On my way through the living room the other day, I happened to notice that the mantelpiece was bare. No, a burglar hadn't come down the chimney and grabbed the heirloom Sevres porcelain. Nor had the butler taken the silver candlesticks away to be cleaned. We had, in fact, cleared off the mantel over a month ago to put up Christmas decorations.
Our design scheme included hanging ornaments from the antlers of the deer skull that hangs above the fireplace. (No duct tape was used, however.) The look may not have worked for Martha Stewart, but I bet Red Green would have loved it.
We took down those decorations a few days after Christmas. A week or so after that we went out of town for a week. We've been back for a while now, and it took me this long to realize the space above the fireplace was still empty.
Several of my friends would have already decorated that tempting six-foot bare expanse. They would have arranged some color-coordinated combination of ornamental objects in an elegant display that might even enhance the antlers. Then, a few weeks from now, they would take that stuff down and replace it with something equally attractive and tasteful.
Not me. True, as a person with a college major in art, I do claim to have some esthetic sense. I have never owned a painting of Elvis on velvet, bought a couch pillow in fluorescent green, or worn plaids with stripes.
And I do recognize bad decorating when I see it. For example, take—please take, preferably as far away as possible—the Wisconsin motel that my late husband and I once stayed in. On a last-minute impulse, we had flown to the huge air show at Oshkosh. The closest available room we found was in a small town some 150 miles away. It shall remain anonymous, partly to protect the guilty but mostly because I have blotted its name from my memory.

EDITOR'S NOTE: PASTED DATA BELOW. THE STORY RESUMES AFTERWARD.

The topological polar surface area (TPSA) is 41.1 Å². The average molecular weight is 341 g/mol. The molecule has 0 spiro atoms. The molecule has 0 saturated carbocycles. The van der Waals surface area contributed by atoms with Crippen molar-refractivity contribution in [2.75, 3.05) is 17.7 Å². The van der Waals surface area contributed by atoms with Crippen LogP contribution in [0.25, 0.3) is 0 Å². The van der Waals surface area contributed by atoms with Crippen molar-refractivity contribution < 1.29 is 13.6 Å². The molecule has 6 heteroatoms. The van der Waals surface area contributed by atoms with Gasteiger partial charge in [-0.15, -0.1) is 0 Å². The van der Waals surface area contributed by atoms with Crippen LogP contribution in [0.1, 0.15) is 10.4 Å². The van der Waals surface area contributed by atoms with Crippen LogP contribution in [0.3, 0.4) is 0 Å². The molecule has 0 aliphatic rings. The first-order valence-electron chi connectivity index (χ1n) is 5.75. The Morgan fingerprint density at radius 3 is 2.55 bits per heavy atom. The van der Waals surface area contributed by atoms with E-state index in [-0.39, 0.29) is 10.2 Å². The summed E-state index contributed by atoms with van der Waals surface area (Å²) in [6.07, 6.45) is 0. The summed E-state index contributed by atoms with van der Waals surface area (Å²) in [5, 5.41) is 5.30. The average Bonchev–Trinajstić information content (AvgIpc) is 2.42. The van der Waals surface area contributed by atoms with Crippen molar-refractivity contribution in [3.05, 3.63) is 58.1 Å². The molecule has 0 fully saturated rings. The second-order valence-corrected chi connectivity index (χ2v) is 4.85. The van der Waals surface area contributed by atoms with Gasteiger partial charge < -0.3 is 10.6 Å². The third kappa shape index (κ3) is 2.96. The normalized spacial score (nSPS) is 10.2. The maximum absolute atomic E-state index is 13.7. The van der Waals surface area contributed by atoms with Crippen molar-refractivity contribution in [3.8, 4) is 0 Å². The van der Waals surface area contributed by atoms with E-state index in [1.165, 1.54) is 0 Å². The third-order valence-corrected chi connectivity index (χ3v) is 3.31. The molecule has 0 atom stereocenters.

The motel, called something like the Fantasy Inn, was apparently intended to attract honeymooners and those in search of romantic weekend getaways, licit or otherwise. Each room, the clerk informed us, was decorated around a different theme—a jungle room, an Arabian Nights room, an Egyptian room, and so on. You get the idea.
Either because we were Star Trek fans or because it was the only one left, we ended up in the "outer space" room. It turned out to be less than stellar.
Imagine a set for a zero-budget elementary school play about landing on the moon—on the dark side. The hot tub sat amid fake boulders intended to look like moon rocks. The walls and ceiling were black and ornamented with a faint scattering of amateurish painted stars and planets. There were a couple of dim lamps, plus a 20-watt light bulb over the bathroom sink. Applying eyeliner in the dark could make anyone look like an alien. Big round eyes or not, there was no way ET could have found a telephone in that room so he could phone home.
The focus of the décor was a round waterbed inside a structure designed to look like the nose cone of a space ship. To complete the futuristic theme, a video game screen was built into the inside of the "space capsule." Apparently this was the backup plan in case that whole romantic weekend thing didn't quite work out.
Compared to an esthetic disaster of such galactic scale, the potential for even a decorator-challenged type like me to mess up a simple fireplace mantel is minimal. It's just too bad the geologist in residence doesn't have any moon rocks.